RP Siegel

Are Today’s Leaves Tomorrow’s Energy?

Researchers at Virginia Tech recently showcased a 10kW demonstration biomass power plant. The plant, which burns syngas, derived from biomass feedstock, such as wood chips, corncobs, manure and other agricultural waste, powers a three-cylinder internal combustion engine which generates 1 kWh for every 1.2 kg of biomass.

Professor Henry Quesada-Pineda works at the Wood Enterprise Institute, which is part of the Department of Sustainable Biomaterials. He said the institute purchased the unit to demonstrate the use of biomass to generate clean energy, to conduct research to see if they can extend the range of feedstocks, to include things like food waste and finally to incorporate it into the curriculum. They purchased the unit from ALL Power Labs, that makes small gasifier experimental kits for educational purposes, as well as fully automated Power Pallets, up to 20 kW that are currently sold in 30 countries.

That led me to wonder who else is making small scale, portable biomass power plants. Is this a trend that might actually catch on? Will our autumn leaf rakings end up powering the Sunday afternoon football game on TV?

This is not a new idea. In India, there is currently 160MW of off-grid, small scale biomass generation capacity. Not surprising in a place where biomass provides 32% of the primary energy as well as significant employment. The Ministry of Renewable Energy estimates availability of some 500 millions metric tons per year. Much of that is used in large scale projects. But the Ministry also launched a “Power for All” program that brought gasifier technology to tiny villages.

There are many ways that biomass can be used to provide energy. Back here in the states, much of our biomass goes into biofuels, ethanol, in particular.

What About Electricity?

But what about producing electricity directly from the stuff? There are three primary ways to do it, utilizing combustion, gasification or pyrolysis.  The difference between the three is primarily a matter of the amount of oxygen, temperature and time given to each process.

A web search turned up a variety of small scale portable biomass generators. Depending on what you consider portable, AgriPower has a system that mounts on the back of a tractor trailer truck. Available in power ranges up to 2.2 MW; it’s essentially a pre-fabricated system, consisting of 9 modules that can be quickly put together on a gravel, or cement lay-down pad. It burns the biomass along with other waste materials such as plastics, to produce heated products of combustion that are fed into a 125kW waste heat generator. The system can also provide hot air, hot water or steam in a variety of combined heat and power (CHP) applications.

Cyclone Power also uses a combustion waste heat engine, though their product utilizes a unique external combustion, radially-configured steam engine invented by company founder Harry Schoell, that can use any fuel without modification, while achieving thermal efficiencies over 30%, and which, according to their claims, produces zero emissions. The engine won the Popular Science Invention of the Year Award in 2008. They are in pre-production at the moment, though they claim to be very close to a production. The water for the steam is continuously recycled. Besides generating electricity, they claim this engine can substitute for any other engine application including vehicles or heavy equipment, any of which can run on any fuel.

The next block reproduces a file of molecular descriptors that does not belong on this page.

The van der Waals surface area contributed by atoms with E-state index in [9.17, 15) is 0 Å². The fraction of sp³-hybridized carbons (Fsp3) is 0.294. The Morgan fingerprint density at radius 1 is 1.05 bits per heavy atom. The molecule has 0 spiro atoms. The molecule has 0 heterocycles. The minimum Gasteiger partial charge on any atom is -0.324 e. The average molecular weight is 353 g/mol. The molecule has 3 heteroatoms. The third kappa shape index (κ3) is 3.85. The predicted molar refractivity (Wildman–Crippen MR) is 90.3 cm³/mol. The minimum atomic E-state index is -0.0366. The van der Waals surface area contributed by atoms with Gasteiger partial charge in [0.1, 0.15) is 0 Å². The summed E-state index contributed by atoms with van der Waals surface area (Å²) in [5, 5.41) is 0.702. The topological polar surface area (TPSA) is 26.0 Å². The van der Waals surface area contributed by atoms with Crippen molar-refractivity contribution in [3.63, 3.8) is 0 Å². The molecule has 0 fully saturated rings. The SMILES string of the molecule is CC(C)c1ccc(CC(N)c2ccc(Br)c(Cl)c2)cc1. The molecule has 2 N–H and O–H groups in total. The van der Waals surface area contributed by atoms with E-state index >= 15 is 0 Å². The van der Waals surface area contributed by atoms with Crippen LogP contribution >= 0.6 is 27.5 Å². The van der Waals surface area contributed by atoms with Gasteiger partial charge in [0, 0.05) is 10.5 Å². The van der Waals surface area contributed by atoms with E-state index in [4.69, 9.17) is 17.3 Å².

An Irish group has developed a prototype of a thermoelectric converter to be used in conjunction with a biomass cook stove, suitable for use in developing countries. Thermoelectric devices turn heat directly into electricity.

British company Talbott’s has been making small biomass powered generators for 30 years. They have installed over 4,000 systems worldwide, ranging from 25 kW to 10MW and can produce both electricity and heat using primarily wood as the feedstock. That’s a bit large for your backyard, but the smallest units might not be too big for some homes. These are basically traditional steam generators with wood (instead of coal or gas) fired boilers, which does save a significant amount of CO2.

Examples of Combustion

All of these are examples of combustion. This is popular because of its relatively low cost and simplicity. Gasification is more expensive but also more efficient. It can produce both Syngas and bio-methane. Bio-methane is produced through anaerobic digestion, where bacteria break down organic matter, in the absence of oxygen, producing methane as a byproduct. This is often used in landfills, though it can also be done on a small scale. Home-made units are popular in some parts of the world. Syngas, or synthesis gas, which is what All Power’s unit produces, is made in an environment where steam, and/or oxygen is added to the organic material in a carefully controlled manner. Primary outputs are hydrogen and carbon monoxide. Larger versions of these systems are made by Broadcrown.

Finally, there is pyrolysis. Pyrolysis is a process which uses heat in the absence of air, to break down organic matter. Pyrolysis can create byproducts in the form of gas, liquid (oil) or solid (char). Both pyrolysis oil and Syngas are considered intermediates between biomass, from which commercial products (e.g. ammonia, hydrogen) are made, though both can be used, as is. Biochar is being hailed as a major weapon in the battle against climate change with triple benefits because it can be considered carbon negative, provided it is derived from a sustainable source. Biochar can also help restore degraded soils, improving nutrient uptake, while producing gas and oil that can be used to fuel the process.

These technologies are widely used in other parts of the world. Whether they should ever become popular here in the U.S., for those with access to biomass, remains to be seen.

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